Album Review: The Art Of Disappearing/ Halcyon/ Geist String Quartet/Kammerklang

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Halcyon and the Geist String Quartet have joined forces to record a new album, The Art of Disappearing with hybrid art production company and record label, Kammerklang. The Art of Disappearing is a poignant new song cycle by Sydney composer, Cameron Lam, with words by Queensland writer Sarah Holland-Batt, from her first book, Aria. Lam composed The Art of Disappearing especially for Halcyon mezzo-soprano Jenny Duck-Chong, who performs it with the Sydney-based Geist String Quartet, comprising violinists Sonia Wilson and Mia Stanton, violist Hayasa Tanaka and cellist James Larsen. The eight songs in the cycle are themed around the unusual and challenging theme of grief, loss and memories – sentiments that might be repressed rather than confronted. Before a sense of despair sets in, it is important to note that Lam’s intention is to uplift and offer a release through music, saying “The cycle doesn’t present loss as something to solve; instead, it paints the inexorable journey from stasis, as we learn to move again.”

Interleaved amongst the eight songs are the four movements of Lam’s String Quartet No 2, Time Echoes Your Sounds. With this, he aims to “contemplate the nature of time,” reflecting the themes of grief and time.

Opening the anthology is the track from which the album takes its name, The Art of Disappearing, a touching duet for cello and voice written around an insistent ostinato phrase “will not hold” to which the voice returns throughout the song. Tracery uses a wide vibrato that moves through microtones, echoing glissandi and unconventional string sounds. Meditation on the Plums 1 is an onomatopoeic song with the word-painting accentuated by pizzicato playing from the strings. Its reprise, Meditation on the Plums 2, paints a different picture with the string playing arco.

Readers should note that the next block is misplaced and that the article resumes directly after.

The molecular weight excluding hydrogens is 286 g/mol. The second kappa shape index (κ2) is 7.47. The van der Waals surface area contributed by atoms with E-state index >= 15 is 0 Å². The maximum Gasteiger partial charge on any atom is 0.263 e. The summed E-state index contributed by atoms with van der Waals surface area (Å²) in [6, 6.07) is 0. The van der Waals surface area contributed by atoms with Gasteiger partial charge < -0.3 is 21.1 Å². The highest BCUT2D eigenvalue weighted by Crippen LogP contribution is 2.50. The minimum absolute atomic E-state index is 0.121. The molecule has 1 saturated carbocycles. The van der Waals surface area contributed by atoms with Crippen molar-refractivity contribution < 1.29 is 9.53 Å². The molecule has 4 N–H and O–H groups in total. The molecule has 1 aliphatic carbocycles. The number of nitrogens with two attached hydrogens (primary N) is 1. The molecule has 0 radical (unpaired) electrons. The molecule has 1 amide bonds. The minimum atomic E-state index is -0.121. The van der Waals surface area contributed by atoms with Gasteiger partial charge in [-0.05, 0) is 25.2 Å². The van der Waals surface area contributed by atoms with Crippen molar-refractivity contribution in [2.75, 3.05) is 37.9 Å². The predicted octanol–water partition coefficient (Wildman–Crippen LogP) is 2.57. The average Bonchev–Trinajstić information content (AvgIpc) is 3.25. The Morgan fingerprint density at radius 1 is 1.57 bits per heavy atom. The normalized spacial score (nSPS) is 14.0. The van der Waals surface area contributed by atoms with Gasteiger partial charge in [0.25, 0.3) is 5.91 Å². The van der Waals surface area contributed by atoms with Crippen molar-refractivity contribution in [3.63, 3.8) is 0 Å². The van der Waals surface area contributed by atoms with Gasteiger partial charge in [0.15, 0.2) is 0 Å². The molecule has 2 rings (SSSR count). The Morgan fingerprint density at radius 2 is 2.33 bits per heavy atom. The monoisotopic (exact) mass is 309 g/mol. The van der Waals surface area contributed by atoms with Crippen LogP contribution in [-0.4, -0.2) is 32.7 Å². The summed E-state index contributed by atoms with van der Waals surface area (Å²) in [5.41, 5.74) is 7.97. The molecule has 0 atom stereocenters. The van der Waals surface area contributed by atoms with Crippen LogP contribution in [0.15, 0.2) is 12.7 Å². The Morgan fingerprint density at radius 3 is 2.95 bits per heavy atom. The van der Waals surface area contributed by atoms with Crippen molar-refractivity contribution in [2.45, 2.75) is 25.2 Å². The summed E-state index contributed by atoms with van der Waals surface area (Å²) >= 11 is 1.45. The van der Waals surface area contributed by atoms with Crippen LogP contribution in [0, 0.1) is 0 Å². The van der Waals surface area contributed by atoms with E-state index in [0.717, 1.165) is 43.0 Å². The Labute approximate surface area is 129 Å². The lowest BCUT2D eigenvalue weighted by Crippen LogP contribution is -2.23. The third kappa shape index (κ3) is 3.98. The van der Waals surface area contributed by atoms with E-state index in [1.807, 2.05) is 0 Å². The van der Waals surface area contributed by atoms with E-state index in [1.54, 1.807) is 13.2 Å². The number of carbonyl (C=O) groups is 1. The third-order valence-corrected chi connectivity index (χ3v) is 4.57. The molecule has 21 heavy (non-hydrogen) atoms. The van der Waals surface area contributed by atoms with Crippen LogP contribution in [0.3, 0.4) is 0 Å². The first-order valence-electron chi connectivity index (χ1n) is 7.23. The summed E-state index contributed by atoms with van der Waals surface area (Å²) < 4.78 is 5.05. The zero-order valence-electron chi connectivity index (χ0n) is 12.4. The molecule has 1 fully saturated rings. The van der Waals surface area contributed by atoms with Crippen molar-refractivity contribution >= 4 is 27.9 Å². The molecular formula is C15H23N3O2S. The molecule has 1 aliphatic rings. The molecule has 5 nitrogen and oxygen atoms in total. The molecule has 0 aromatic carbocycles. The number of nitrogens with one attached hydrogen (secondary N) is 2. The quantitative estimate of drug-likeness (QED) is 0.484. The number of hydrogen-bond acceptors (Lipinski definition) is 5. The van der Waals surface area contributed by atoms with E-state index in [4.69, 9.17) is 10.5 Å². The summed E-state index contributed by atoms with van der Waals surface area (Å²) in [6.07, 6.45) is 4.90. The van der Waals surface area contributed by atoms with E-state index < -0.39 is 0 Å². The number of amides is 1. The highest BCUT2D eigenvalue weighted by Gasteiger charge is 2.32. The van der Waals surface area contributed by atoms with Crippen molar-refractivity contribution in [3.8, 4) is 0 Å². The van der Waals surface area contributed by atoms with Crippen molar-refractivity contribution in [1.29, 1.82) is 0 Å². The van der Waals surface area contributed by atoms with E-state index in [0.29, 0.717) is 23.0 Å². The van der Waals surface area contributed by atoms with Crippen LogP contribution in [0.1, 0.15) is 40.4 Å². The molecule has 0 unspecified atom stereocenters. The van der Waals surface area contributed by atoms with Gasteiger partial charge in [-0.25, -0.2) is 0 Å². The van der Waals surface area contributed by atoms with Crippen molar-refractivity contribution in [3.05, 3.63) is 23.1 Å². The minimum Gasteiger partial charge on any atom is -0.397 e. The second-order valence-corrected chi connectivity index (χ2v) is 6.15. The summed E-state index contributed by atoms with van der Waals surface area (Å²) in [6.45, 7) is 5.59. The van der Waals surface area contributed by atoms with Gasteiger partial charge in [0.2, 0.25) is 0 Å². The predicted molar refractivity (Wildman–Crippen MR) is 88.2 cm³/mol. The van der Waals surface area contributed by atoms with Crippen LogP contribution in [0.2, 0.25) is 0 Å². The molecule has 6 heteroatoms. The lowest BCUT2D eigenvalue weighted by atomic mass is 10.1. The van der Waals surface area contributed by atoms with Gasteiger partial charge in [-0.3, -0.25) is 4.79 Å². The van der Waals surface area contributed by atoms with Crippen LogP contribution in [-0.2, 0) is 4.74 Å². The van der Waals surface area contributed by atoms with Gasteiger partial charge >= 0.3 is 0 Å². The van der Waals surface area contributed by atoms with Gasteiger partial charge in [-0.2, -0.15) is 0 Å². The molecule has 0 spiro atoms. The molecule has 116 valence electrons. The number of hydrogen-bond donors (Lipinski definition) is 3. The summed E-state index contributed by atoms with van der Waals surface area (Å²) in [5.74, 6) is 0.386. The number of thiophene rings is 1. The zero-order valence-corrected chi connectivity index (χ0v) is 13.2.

Athenian Jar uses the spoken word, and Enduring Ritual introduces a darker undertone as Duck-Chong iterates in chest-voice, “My love is dead” before soaring into the higher registers of her voice. The album closes, coming full circle with The Art of Disappearing 2, which has a richer orchestration than the first version.

Each movement of Lam’s string quartet has a title – Synchronised Time, Scattered Like A Broken Crusader, Silence Resonating Into Sound and Which Was Always There. Synchronised Time is a busy imitative piece with lyrical lines superimposed on a syncopated accompaniment; Scattered Like A Broken Crusader thrums with the rhythm of a pulsating pizzicato that shatters legato; Silence Resonating Into Sound is the first we hear of darker undertones which continue in the rapid tremolo figures of Which Was Always There.

The soundscape is minimalist. Duck-Chong’s beautifully rounded voice is incisive yet gentle and she sings with impeccable diction. Amply suited to contemporary style, her voice joins the quartet as another instrument, straddling wild leaps in register and unerring in pitch.

The string quartet is put to good use. Lam exploits the range of the four instruments, their percussive potential and a variety of other techniques. The instrumentalists and the singer are in finely tuned sympathy with one another. Jenny Duck-Chong is an experienced exponent of new music. Along with her ensemble Halcyon, she has done an invaluable amount to build and perpetuate a canon of contemporary Australian song. The Art of Disappearing is yet another milestone in this litany of achievements.

Shamistha de Soysa for SoundsLikeSydney©

 

 

 

 

 

 

 

 

 

 
Posted on June 1, 2019 @ 13.45
 

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